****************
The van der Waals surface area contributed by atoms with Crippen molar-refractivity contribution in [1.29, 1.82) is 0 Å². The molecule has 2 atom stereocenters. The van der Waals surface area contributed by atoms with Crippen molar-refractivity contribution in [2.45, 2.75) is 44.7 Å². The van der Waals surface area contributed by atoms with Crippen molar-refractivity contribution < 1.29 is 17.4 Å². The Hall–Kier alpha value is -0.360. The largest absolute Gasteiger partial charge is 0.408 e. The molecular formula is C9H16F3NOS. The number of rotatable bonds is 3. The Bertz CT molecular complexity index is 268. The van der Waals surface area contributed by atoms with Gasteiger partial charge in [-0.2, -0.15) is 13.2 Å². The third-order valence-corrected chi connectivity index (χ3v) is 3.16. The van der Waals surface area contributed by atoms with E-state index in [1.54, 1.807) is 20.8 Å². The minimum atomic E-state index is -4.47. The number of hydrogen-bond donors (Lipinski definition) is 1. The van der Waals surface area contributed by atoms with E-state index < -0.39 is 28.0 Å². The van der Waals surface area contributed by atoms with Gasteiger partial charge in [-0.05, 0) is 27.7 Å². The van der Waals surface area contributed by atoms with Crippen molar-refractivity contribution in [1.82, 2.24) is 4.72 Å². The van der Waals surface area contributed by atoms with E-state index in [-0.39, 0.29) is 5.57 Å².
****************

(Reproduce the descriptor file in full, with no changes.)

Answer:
The van der Waals surface area contributed by atoms with Crippen molar-refractivity contribution in [1.29, 1.82) is 0 Å². The molecule has 2 atom stereocenters. The van der Waals surface area contributed by atoms with Crippen molar-refractivity contribution in [2.45, 2.75) is 44.7 Å². The van der Waals surface area contributed by atoms with Crippen molar-refractivity contribution < 1.29 is 17.4 Å². The Hall–Kier alpha value is -0.360. The largest absolute Gasteiger partial charge is 0.408 e. The molecular formula is C9H16F3NOS. The number of rotatable bonds is 3. The Bertz CT molecular complexity index is 268. The van der Waals surface area contributed by atoms with Gasteiger partial charge in [-0.2, -0.15) is 13.2 Å². The third-order valence-corrected chi connectivity index (χ3v) is 3.16. The van der Waals surface area contributed by atoms with E-state index in [1.54, 1.807) is 20.8 Å². The minimum atomic E-state index is -4.47. The number of hydrogen-bond donors (Lipinski definition) is 1. The van der Waals surface area contributed by atoms with E-state index < -0.39 is 28.0 Å². The van der Waals surface area contributed by atoms with Gasteiger partial charge in [-0.05, 0) is 27.7 Å². The van der Waals surface area contributed by atoms with Crippen molar-refractivity contribution in [1.82, 2.24) is 4.72 Å². The van der Waals surface area contributed by atoms with E-state index in [-0.39, 0.29) is 5.57 Å².